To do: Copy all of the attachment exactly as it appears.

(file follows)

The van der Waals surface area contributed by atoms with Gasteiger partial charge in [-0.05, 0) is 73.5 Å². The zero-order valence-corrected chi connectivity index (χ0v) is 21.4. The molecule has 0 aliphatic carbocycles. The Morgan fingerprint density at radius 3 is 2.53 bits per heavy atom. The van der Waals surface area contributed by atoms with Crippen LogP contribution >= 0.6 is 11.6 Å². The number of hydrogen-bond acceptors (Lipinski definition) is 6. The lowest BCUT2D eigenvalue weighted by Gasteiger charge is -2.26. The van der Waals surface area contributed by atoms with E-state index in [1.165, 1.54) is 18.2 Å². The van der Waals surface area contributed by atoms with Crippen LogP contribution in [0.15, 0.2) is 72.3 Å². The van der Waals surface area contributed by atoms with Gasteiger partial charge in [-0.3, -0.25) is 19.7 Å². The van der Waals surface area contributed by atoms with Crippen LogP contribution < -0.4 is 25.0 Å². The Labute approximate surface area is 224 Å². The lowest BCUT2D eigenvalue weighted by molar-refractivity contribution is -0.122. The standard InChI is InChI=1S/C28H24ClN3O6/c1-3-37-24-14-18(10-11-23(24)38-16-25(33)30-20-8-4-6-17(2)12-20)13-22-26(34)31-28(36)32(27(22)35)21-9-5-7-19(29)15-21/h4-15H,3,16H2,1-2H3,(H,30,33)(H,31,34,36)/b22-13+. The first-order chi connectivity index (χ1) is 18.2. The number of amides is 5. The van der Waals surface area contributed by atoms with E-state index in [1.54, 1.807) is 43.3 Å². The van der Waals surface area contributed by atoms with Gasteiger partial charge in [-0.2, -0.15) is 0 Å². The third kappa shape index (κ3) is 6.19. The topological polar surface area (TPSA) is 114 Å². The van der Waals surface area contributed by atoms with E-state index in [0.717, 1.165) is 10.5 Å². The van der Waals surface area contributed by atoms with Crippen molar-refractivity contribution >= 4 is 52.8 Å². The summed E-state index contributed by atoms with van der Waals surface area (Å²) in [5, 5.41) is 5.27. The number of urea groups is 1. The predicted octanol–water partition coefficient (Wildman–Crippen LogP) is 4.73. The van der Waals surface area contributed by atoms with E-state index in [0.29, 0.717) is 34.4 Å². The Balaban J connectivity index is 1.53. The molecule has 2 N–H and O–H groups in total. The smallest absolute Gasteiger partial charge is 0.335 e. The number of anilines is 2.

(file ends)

The van der Waals surface area contributed by atoms with Gasteiger partial charge in [-0.05, 0) is 73.5 Å². The zero-order valence-corrected chi connectivity index (χ0v) is 21.4. The molecule has 0 aliphatic carbocycles. The Morgan fingerprint density at radius 3 is 2.53 bits per heavy atom. The van der Waals surface area contributed by atoms with Crippen LogP contribution >= 0.6 is 11.6 Å². The number of hydrogen-bond acceptors (Lipinski definition) is 6. The lowest BCUT2D eigenvalue weighted by Gasteiger charge is -2.26. The van der Waals surface area contributed by atoms with E-state index in [1.165, 1.54) is 18.2 Å². The van der Waals surface area contributed by atoms with Crippen LogP contribution in [0.15, 0.2) is 72.3 Å². The van der Waals surface area contributed by atoms with Gasteiger partial charge in [-0.3, -0.25) is 19.7 Å². The van der Waals surface area contributed by atoms with Crippen LogP contribution < -0.4 is 25.0 Å². The Labute approximate surface area is 224 Å². The lowest BCUT2D eigenvalue weighted by molar-refractivity contribution is -0.122. The standard InChI is InChI=1S/C28H24ClN3O6/c1-3-37-24-14-18(10-11-23(24)38-16-25(33)30-20-8-4-6-17(2)12-20)13-22-26(34)31-28(36)32(27(22)35)21-9-5-7-19(29)15-21/h4-15H,3,16H2,1-2H3,(H,30,33)(H,31,34,36)/b22-13+. The first-order chi connectivity index (χ1) is 18.2. The number of amides is 5. The van der Waals surface area contributed by atoms with E-state index in [1.54, 1.807) is 43.3 Å². The van der Waals surface area contributed by atoms with Gasteiger partial charge in [-0.2, -0.15) is 0 Å². The third kappa shape index (κ3) is 6.19. The topological polar surface area (TPSA) is 114 Å². The van der Waals surface area contributed by atoms with E-state index in [0.717, 1.165) is 10.5 Å². The van der Waals surface area contributed by atoms with Crippen molar-refractivity contribution >= 4 is 52.8 Å². The summed E-state index contributed by atoms with van der Waals surface area (Å²) in [5, 5.41) is 5.27. The number of urea groups is 1. The predicted octanol–water partition coefficient (Wildman–Crippen LogP) is 4.73. The van der Waals surface area contributed by atoms with E-state index in [0.29, 0.717) is 34.4 Å². The Balaban J connectivity index is 1.53. The molecule has 2 N–H and O–H groups in total. The smallest absolute Gasteiger partial charge is 0.335 e. The number of anilines is 2.